- Make sure you only buy decorations that you can power electrically. Match the power needed by your electrical decorations with the amperage rating of your extension cords. Otherwise, they can overheat and cause a fire.
- Turn off electrical decorations before leaving home or going to sleep.
- Don’t string more than three strings of lights together, and make sure extension cords are working properly and are not damaged.
- Don’t leave lights hanging outside all-year round. Take them down within a couple of months after the holidays to prevent damage from the elements and wildlife. It only takes one small problem in the wiring to create a spark that leads to a fire.
- Have your chimney walls cleaned out before using your fireplace for its first use of the year. Soot hardens and can prevent proper ventilation. It also turns into a flammable substance.
- Install a screen to the fireplace if you don’t already have one. Not only will the screen prevent flying embers from catching fire on the floor or carpeting, it’ll also keep pets and children away. However, pets and children still need to be attended near a working fire.
- Never throw paper or scraps in the fire. Only burn wood that is specified for use in a fireplace (seasoned wood).
- Don’t throw the embers from the fireplace outside or in the trash. They need to cool for 24 hours to no longer be flammable.
- Don’t leave pets and children unattended near a fire.
- Check your electrical outlets and make sure any holiday lighting you’re using is frayed or damaged at the connection. Loose terminals or crushed cables are fire hazards. Faulty cords can start a fire when they come into connection with rugs, curtains, floors and flammable objects. The source of an electrical fire can also be a faulty appliance.
- Check for problems in the wiring in your house. If you live in an older home, make sure to learn what the maximum amount of electricity is that your wiring can take. Otherwise, you’re at risk for a fire.
- Check your breaker boxes. Old connectors can easily start electrical fires with an overload of electricity. Make sure to have them replaced, especially if you live in an older home and the connectors look worn.
- If your home is more than 50 years old and has never had the wiring updated, your house is a major fire risk. An older home’s electrical system cannot handle the electrical loaded needed for today’s home appliances. You need to hire an electrician to rewire your entire home.
- Do not attempt to control or put out the fire yourself. It’s the job of an expert to figure out what the exact source of an electrical fire is. Get yourself and everyone else, including pets, out of the home immediately. Call 911 as soon as you are in a safe place.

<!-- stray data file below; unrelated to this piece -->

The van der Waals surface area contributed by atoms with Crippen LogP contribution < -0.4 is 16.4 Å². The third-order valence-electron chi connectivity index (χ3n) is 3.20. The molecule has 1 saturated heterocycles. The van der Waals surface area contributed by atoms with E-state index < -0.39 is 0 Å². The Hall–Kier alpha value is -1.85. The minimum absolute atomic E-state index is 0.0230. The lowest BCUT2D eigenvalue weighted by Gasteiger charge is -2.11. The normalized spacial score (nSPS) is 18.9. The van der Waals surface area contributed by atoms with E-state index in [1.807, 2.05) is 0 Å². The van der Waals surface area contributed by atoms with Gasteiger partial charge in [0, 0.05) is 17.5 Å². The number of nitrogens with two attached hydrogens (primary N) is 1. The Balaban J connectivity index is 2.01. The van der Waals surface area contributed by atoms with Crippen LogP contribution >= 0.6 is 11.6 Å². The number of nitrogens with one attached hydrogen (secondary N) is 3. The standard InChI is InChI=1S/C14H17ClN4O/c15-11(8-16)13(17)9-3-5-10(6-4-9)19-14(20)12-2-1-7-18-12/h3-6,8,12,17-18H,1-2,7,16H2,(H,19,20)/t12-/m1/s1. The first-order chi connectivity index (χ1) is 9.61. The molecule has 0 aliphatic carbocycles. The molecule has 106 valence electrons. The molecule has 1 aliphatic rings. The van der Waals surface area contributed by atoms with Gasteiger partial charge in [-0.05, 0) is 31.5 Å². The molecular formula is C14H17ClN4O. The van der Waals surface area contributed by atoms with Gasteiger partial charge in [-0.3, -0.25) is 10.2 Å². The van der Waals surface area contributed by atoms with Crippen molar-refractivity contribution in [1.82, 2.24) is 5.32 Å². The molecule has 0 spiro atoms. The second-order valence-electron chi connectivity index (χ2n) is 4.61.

- Don’t remove the grounding plug from a cord to use it in a two-prong electrical outlet. Only outlets that can handle the amount of electricity the appliance requires have three prongs. Don’t try to trick the outlet or else you may start a fire.
- We rarely think of bulbs as safety hazards, aside from scenarios of draping fabric or paper over the bulb. However, there is also a maximum recommended bulb-wattage on most lighting fixtures and lamps. Follow them!
- Heating appliances and lights are the usual suspects for electrical fires. Don’t leave space heaters close to anything that may catch fire from the heat. The coiled space heaters tend to be more dangerous than the kind that radiates heat from a surface.
- Don’t become overly reliant on extension cords. They often cause sparks that catch fire, especially when they are overloaded.
What Are the Signs of an Electrical Fire?
- If your circuit breaker keeps tripping or if there’s a lingering smell of smoke without an obvious source, you should have the electrical system in your home checked out.
- Don’t keep resetting the breaker because it may overheat and cause a fire. If it keeps tripping you may be at risk for an electrical fire. The older your home is, the more prone it is to one.
- A burnt smell may be coming from a short circuit. According to the U.S. Consumer Product Safety Commission, short circuits are the number one cause of electrical fires.
- Check for discolored outlets and switches.
- It’s always best to consult an electrician if you have recurring problems with a circuit breaker, see discoloration near outlets and switches, or if burnt smells persist.
The information in this article was obtained from various sources. This content is offered for educational purposes only and does not represent contractual agreements, nor is it intended to replace manuals or instructions provided by the manufacturer or the advice of a qualified professional. The definitions, terms and coverage in a given policy may be different than those suggested here and such policy will be governed by the language contained therein. No warranty or appropriateness for a specific purpose is expressed or implied.